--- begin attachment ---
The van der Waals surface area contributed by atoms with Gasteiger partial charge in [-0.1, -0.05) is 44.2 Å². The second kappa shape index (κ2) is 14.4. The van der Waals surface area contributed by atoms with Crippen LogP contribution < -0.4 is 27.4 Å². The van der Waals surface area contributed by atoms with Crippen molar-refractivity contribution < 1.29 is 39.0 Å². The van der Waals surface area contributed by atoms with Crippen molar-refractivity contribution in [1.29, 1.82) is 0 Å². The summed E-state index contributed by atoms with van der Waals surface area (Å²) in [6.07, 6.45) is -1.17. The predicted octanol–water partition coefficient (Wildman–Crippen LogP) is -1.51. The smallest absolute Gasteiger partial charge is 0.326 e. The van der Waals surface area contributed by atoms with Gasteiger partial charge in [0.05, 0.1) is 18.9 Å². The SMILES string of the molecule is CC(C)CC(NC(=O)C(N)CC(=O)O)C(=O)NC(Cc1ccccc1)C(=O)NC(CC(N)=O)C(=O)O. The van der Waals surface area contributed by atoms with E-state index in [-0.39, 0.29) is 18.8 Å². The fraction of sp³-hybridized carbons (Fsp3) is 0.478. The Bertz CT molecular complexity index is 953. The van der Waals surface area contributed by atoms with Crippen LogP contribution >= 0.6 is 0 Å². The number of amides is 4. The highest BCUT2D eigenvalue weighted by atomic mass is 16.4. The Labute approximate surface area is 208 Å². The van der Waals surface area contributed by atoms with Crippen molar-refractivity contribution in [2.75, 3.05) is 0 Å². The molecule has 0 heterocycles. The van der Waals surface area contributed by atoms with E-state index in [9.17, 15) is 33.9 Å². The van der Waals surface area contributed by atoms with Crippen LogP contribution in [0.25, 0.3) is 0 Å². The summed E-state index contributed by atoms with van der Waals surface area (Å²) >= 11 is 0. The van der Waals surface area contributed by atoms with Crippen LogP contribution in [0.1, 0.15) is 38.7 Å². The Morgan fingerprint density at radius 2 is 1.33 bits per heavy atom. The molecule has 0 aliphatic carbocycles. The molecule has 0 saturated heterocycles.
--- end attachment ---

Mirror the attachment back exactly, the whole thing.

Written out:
The van der Waals surface area contributed by atoms with Gasteiger partial charge in [-0.1, -0.05) is 44.2 Å². The second kappa shape index (κ2) is 14.4. The van der Waals surface area contributed by atoms with Crippen LogP contribution < -0.4 is 27.4 Å². The van der Waals surface area contributed by atoms with Crippen molar-refractivity contribution < 1.29 is 39.0 Å². The van der Waals surface area contributed by atoms with Crippen molar-refractivity contribution in [1.29, 1.82) is 0 Å². The summed E-state index contributed by atoms with van der Waals surface area (Å²) in [6.07, 6.45) is -1.17. The predicted octanol–water partition coefficient (Wildman–Crippen LogP) is -1.51. The smallest absolute Gasteiger partial charge is 0.326 e. The van der Waals surface area contributed by atoms with Gasteiger partial charge in [0.05, 0.1) is 18.9 Å². The SMILES string of the molecule is CC(C)CC(NC(=O)C(N)CC(=O)O)C(=O)NC(Cc1ccccc1)C(=O)NC(CC(N)=O)C(=O)O. The van der Waals surface area contributed by atoms with E-state index in [-0.39, 0.29) is 18.8 Å². The fraction of sp³-hybridized carbons (Fsp3) is 0.478. The Bertz CT molecular complexity index is 953. The van der Waals surface area contributed by atoms with Crippen LogP contribution >= 0.6 is 0 Å². The number of amides is 4. The highest BCUT2D eigenvalue weighted by atomic mass is 16.4. The Labute approximate surface area is 208 Å². The van der Waals surface area contributed by atoms with Crippen molar-refractivity contribution in [2.75, 3.05) is 0 Å². The molecule has 0 heterocycles. The van der Waals surface area contributed by atoms with E-state index in [9.17, 15) is 33.9 Å². The van der Waals surface area contributed by atoms with Crippen LogP contribution in [0.25, 0.3) is 0 Å². The summed E-state index contributed by atoms with van der Waals surface area (Å²) >= 11 is 0. The van der Waals surface area contributed by atoms with Crippen LogP contribution in [0.1, 0.15) is 38.7 Å². The Morgan fingerprint density at radius 2 is 1.33 bits per heavy atom. The molecule has 0 aliphatic carbocycles. The molecule has 0 saturated heterocycles.